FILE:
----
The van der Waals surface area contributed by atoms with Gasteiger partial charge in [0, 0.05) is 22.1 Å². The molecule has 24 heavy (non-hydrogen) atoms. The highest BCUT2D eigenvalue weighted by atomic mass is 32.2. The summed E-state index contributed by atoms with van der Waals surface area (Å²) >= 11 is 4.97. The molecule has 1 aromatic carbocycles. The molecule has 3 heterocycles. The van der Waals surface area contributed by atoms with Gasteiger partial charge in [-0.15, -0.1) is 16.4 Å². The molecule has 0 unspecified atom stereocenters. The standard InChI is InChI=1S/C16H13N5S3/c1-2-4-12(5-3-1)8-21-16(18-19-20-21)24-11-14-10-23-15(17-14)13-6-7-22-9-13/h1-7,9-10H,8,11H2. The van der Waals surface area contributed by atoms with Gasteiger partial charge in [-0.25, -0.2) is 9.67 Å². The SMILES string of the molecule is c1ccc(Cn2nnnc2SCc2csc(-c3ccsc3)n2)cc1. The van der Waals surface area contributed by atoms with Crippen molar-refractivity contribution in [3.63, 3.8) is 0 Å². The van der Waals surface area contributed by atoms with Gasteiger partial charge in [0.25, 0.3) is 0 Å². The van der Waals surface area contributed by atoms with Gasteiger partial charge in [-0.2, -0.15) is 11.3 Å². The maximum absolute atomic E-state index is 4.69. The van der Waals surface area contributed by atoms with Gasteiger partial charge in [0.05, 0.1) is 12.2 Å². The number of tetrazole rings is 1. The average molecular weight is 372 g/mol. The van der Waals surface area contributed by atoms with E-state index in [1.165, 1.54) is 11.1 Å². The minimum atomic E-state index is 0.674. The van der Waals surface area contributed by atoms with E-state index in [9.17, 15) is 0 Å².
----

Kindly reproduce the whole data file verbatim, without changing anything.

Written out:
The van der Waals surface area contributed by atoms with Gasteiger partial charge in [0, 0.05) is 22.1 Å². The molecule has 24 heavy (non-hydrogen) atoms. The highest BCUT2D eigenvalue weighted by atomic mass is 32.2. The summed E-state index contributed by atoms with van der Waals surface area (Å²) >= 11 is 4.97. The molecule has 1 aromatic carbocycles. The molecule has 3 heterocycles. The van der Waals surface area contributed by atoms with Gasteiger partial charge in [-0.15, -0.1) is 16.4 Å². The molecule has 0 unspecified atom stereocenters. The standard InChI is InChI=1S/C16H13N5S3/c1-2-4-12(5-3-1)8-21-16(18-19-20-21)24-11-14-10-23-15(17-14)13-6-7-22-9-13/h1-7,9-10H,8,11H2. The van der Waals surface area contributed by atoms with Gasteiger partial charge in [-0.25, -0.2) is 9.67 Å². The SMILES string of the molecule is c1ccc(Cn2nnnc2SCc2csc(-c3ccsc3)n2)cc1. The van der Waals surface area contributed by atoms with Crippen molar-refractivity contribution in [3.63, 3.8) is 0 Å². The van der Waals surface area contributed by atoms with Gasteiger partial charge in [0.25, 0.3) is 0 Å². The van der Waals surface area contributed by atoms with Gasteiger partial charge in [-0.2, -0.15) is 11.3 Å². The maximum absolute atomic E-state index is 4.69. The van der Waals surface area contributed by atoms with Gasteiger partial charge in [0.05, 0.1) is 12.2 Å². The number of tetrazole rings is 1. The average molecular weight is 372 g/mol. The van der Waals surface area contributed by atoms with E-state index in [1.165, 1.54) is 11.1 Å². The minimum atomic E-state index is 0.674. The van der Waals surface area contributed by atoms with E-state index in [9.17, 15) is 0 Å².